The 2014 Key Scientific Accomplishments report in fundamental and computational sciences is now available as a downloadable PDF. This 32-page full-color brochure highlights some of the year's most noteworthy science achievements by Pacific Northwest National Laboratory scientists.
Congratulations to Dr. William Cannon, head of the computational biology group at Pacific Northwest National Laboratory, who was invited to serve as an Editorial Board Member for Scientific Reports, a new open-source journal from Nature Publishing Group. Scientific Reports' impact factor is ranked one below PNAS, Nature Communications, Science, and Nature in the multidisciplinary science category. As a board member, Cannon will use his research expertise to assess manuscripts, manage their peer review, and make final editorial decisions.
Using a targeted chemical biology approach, scientists at PNNL identified an important subset consisting of more than 300 proteins in Synechococcus, a bacterium adept at converting carbon dioxide into other molecules of interest to energy researchers. These proteins are involved in generating macromolecule synthesis and carbon flux through central metabolic pathways and may also be involved in cell signaling and response mechanisms. The team's results suggest potential metabolic engineering targets for redirecting carbon toward biofuel precursors.
Dr. Janet Jansson, Director of PNNL's Biological Sciences Division was installed as president of the International Society for Microbial Ecology (ISME) August 29 at the Society's biennial symposium in Seoul, South Korea. She will serve as president through 2016, and will preside during the period leading up to the 2018 symposium in Montreal, Canada. She has served as president-elect since the 2012 symposium. Janet, who came to PNNL in June from Lawrence Berkeley National Laboratory, is an expert in the field of molecular microbial ecology with more than 25 years experience in this area. Her current research focuses on application of omics for studying complex microbial communities in a variety of environmental systems.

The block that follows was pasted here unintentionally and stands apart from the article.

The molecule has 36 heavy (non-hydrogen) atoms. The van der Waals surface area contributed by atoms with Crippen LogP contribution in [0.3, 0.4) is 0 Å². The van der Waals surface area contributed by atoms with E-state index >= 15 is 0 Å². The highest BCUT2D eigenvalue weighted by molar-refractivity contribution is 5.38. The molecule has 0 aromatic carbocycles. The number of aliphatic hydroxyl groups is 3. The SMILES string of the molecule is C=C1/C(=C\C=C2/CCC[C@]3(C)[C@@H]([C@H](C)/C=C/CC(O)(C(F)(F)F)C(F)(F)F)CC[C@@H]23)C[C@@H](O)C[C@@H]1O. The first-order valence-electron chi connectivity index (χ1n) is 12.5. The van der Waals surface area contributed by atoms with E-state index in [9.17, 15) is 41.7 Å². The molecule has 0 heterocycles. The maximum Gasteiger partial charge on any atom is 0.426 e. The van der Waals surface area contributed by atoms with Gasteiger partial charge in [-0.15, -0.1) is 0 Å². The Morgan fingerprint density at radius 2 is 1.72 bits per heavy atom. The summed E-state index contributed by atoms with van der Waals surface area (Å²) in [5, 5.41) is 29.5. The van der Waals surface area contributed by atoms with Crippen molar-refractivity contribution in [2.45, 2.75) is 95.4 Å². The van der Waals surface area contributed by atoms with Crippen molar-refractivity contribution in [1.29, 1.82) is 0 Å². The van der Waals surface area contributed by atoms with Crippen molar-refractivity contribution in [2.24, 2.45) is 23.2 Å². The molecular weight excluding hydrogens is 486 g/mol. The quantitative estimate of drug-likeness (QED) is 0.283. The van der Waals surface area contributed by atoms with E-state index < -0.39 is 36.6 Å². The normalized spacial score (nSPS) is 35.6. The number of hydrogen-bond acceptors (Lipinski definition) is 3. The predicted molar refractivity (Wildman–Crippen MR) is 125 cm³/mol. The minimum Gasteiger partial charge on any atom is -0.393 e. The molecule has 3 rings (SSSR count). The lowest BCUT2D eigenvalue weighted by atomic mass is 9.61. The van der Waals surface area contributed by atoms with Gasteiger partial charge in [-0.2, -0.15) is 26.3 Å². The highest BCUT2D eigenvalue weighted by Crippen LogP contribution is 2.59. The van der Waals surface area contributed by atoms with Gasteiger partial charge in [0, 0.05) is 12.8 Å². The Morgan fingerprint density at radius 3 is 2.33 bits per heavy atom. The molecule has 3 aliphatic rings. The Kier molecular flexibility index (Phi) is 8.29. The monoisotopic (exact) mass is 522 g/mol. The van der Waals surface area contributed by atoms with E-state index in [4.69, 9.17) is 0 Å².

Some bacteria shoot out tendrils that conduct electricity. Now, researchers have determined the structure of one variety of bacterial nanowire, and found the wires are distinct from common bacterial hairs that they closely resemble.
Appearing in the Proceedings of the National Academy of Sciences, the results will help scientists understand how bacteria build up or break down minerals, and help them harness the bacteria to make microbial fuel cells, batteries, or to turn waste into electricity. The work was led by the University of Southern California, and contributors included researchers from PNNL, Penn State, the University of Wisconsin-Milwaukee, and Renssalaer Polytechnic Institute.